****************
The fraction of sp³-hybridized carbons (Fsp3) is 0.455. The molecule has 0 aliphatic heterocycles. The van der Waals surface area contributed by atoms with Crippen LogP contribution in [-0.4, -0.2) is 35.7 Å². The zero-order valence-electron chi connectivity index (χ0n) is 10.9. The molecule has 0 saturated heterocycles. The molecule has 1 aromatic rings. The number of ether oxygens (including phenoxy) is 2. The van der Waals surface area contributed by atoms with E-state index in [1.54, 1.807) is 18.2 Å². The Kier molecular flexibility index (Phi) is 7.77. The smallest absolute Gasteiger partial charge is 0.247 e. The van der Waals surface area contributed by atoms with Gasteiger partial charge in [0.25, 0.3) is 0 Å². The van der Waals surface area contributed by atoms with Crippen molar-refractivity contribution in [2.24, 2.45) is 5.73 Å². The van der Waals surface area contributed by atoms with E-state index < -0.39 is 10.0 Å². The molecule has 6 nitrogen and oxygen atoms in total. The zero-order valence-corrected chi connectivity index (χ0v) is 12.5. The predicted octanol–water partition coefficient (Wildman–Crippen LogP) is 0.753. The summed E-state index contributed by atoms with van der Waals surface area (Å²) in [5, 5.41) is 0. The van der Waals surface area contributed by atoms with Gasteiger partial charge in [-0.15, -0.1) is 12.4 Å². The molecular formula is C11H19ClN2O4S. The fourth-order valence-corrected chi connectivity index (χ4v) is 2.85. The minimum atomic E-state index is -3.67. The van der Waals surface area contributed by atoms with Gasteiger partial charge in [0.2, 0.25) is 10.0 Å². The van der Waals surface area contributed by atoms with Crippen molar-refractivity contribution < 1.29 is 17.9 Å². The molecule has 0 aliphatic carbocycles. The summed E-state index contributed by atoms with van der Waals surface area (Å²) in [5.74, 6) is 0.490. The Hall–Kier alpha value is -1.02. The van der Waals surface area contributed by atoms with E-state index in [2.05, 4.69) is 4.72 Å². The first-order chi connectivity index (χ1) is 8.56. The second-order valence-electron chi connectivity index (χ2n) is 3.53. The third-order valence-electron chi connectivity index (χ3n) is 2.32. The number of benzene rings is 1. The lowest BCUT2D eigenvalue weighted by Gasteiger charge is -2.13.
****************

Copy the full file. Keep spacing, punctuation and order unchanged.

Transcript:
The fraction of sp³-hybridized carbons (Fsp3) is 0.455. The molecule has 0 aliphatic heterocycles. The van der Waals surface area contributed by atoms with Crippen LogP contribution in [-0.4, -0.2) is 35.7 Å². The zero-order valence-electron chi connectivity index (χ0n) is 10.9. The molecule has 0 saturated heterocycles. The molecule has 1 aromatic rings. The number of ether oxygens (including phenoxy) is 2. The van der Waals surface area contributed by atoms with E-state index in [1.54, 1.807) is 18.2 Å². The Kier molecular flexibility index (Phi) is 7.77. The smallest absolute Gasteiger partial charge is 0.247 e. The van der Waals surface area contributed by atoms with Gasteiger partial charge in [0.25, 0.3) is 0 Å². The van der Waals surface area contributed by atoms with Crippen molar-refractivity contribution in [2.24, 2.45) is 5.73 Å². The van der Waals surface area contributed by atoms with E-state index < -0.39 is 10.0 Å². The molecule has 6 nitrogen and oxygen atoms in total. The zero-order valence-corrected chi connectivity index (χ0v) is 12.5. The predicted octanol–water partition coefficient (Wildman–Crippen LogP) is 0.753. The summed E-state index contributed by atoms with van der Waals surface area (Å²) in [5, 5.41) is 0. The van der Waals surface area contributed by atoms with Gasteiger partial charge in [-0.15, -0.1) is 12.4 Å². The molecular formula is C11H19ClN2O4S. The fourth-order valence-corrected chi connectivity index (χ4v) is 2.85. The minimum atomic E-state index is -3.67. The van der Waals surface area contributed by atoms with Gasteiger partial charge in [0.2, 0.25) is 10.0 Å². The van der Waals surface area contributed by atoms with Crippen molar-refractivity contribution < 1.29 is 17.9 Å². The molecule has 0 aliphatic carbocycles. The summed E-state index contributed by atoms with van der Waals surface area (Å²) in [5.74, 6) is 0.490. The Hall–Kier alpha value is -1.02. The van der Waals surface area contributed by atoms with E-state index in [2.05, 4.69) is 4.72 Å². The first-order chi connectivity index (χ1) is 8.56. The second-order valence-electron chi connectivity index (χ2n) is 3.53. The third-order valence-electron chi connectivity index (χ3n) is 2.32. The number of benzene rings is 1. The lowest BCUT2D eigenvalue weighted by Gasteiger charge is -2.13.